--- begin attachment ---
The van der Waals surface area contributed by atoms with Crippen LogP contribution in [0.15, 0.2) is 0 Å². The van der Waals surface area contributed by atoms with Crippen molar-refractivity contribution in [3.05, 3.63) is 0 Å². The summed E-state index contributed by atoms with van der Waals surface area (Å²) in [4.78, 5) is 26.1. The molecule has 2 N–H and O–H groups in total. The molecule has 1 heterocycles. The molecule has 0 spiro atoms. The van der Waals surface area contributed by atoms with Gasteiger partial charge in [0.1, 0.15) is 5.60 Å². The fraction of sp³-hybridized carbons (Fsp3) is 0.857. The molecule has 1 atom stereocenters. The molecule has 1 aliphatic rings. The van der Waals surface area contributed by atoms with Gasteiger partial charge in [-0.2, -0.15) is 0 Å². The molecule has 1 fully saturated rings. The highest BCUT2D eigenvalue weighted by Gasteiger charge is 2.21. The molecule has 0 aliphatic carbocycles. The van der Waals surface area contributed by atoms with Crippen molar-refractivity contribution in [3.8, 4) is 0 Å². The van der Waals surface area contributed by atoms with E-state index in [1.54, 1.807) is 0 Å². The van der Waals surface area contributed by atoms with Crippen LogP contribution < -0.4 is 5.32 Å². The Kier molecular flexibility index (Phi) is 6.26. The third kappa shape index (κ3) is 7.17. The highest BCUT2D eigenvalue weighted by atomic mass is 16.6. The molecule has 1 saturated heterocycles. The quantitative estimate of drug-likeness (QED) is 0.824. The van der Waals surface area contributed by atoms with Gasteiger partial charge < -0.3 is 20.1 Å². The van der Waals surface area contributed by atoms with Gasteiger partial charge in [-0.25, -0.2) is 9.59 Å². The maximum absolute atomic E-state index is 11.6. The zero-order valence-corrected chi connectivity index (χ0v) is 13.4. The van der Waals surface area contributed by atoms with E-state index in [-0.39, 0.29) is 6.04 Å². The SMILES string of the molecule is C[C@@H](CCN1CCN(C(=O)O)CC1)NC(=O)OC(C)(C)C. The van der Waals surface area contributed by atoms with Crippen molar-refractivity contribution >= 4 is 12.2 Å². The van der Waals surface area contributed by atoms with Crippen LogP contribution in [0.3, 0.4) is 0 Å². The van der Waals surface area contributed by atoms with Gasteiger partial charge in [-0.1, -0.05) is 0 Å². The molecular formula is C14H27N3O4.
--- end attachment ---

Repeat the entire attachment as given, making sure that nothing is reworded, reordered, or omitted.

The van der Waals surface area contributed by atoms with Crippen LogP contribution in [0.15, 0.2) is 0 Å². The van der Waals surface area contributed by atoms with Crippen molar-refractivity contribution in [3.05, 3.63) is 0 Å². The summed E-state index contributed by atoms with van der Waals surface area (Å²) in [4.78, 5) is 26.1. The molecule has 2 N–H and O–H groups in total. The molecule has 1 heterocycles. The molecule has 0 spiro atoms. The van der Waals surface area contributed by atoms with Gasteiger partial charge in [0.1, 0.15) is 5.60 Å². The fraction of sp³-hybridized carbons (Fsp3) is 0.857. The molecule has 1 atom stereocenters. The molecule has 1 aliphatic rings. The van der Waals surface area contributed by atoms with Gasteiger partial charge in [-0.2, -0.15) is 0 Å². The molecule has 1 fully saturated rings. The highest BCUT2D eigenvalue weighted by Gasteiger charge is 2.21. The molecule has 0 aliphatic carbocycles. The van der Waals surface area contributed by atoms with Crippen molar-refractivity contribution in [3.8, 4) is 0 Å². The van der Waals surface area contributed by atoms with E-state index in [1.54, 1.807) is 0 Å². The van der Waals surface area contributed by atoms with Crippen LogP contribution < -0.4 is 5.32 Å². The Kier molecular flexibility index (Phi) is 6.26. The third kappa shape index (κ3) is 7.17. The highest BCUT2D eigenvalue weighted by atomic mass is 16.6. The molecule has 1 saturated heterocycles. The quantitative estimate of drug-likeness (QED) is 0.824. The van der Waals surface area contributed by atoms with Gasteiger partial charge < -0.3 is 20.1 Å². The van der Waals surface area contributed by atoms with Gasteiger partial charge in [-0.25, -0.2) is 9.59 Å². The maximum absolute atomic E-state index is 11.6. The zero-order valence-corrected chi connectivity index (χ0v) is 13.4. The van der Waals surface area contributed by atoms with E-state index in [-0.39, 0.29) is 6.04 Å². The SMILES string of the molecule is C[C@@H](CCN1CCN(C(=O)O)CC1)NC(=O)OC(C)(C)C. The van der Waals surface area contributed by atoms with Crippen molar-refractivity contribution >= 4 is 12.2 Å². The van der Waals surface area contributed by atoms with Crippen LogP contribution in [0.3, 0.4) is 0 Å². The van der Waals surface area contributed by atoms with Gasteiger partial charge in [-0.1, -0.05) is 0 Å². The molecular formula is C14H27N3O4.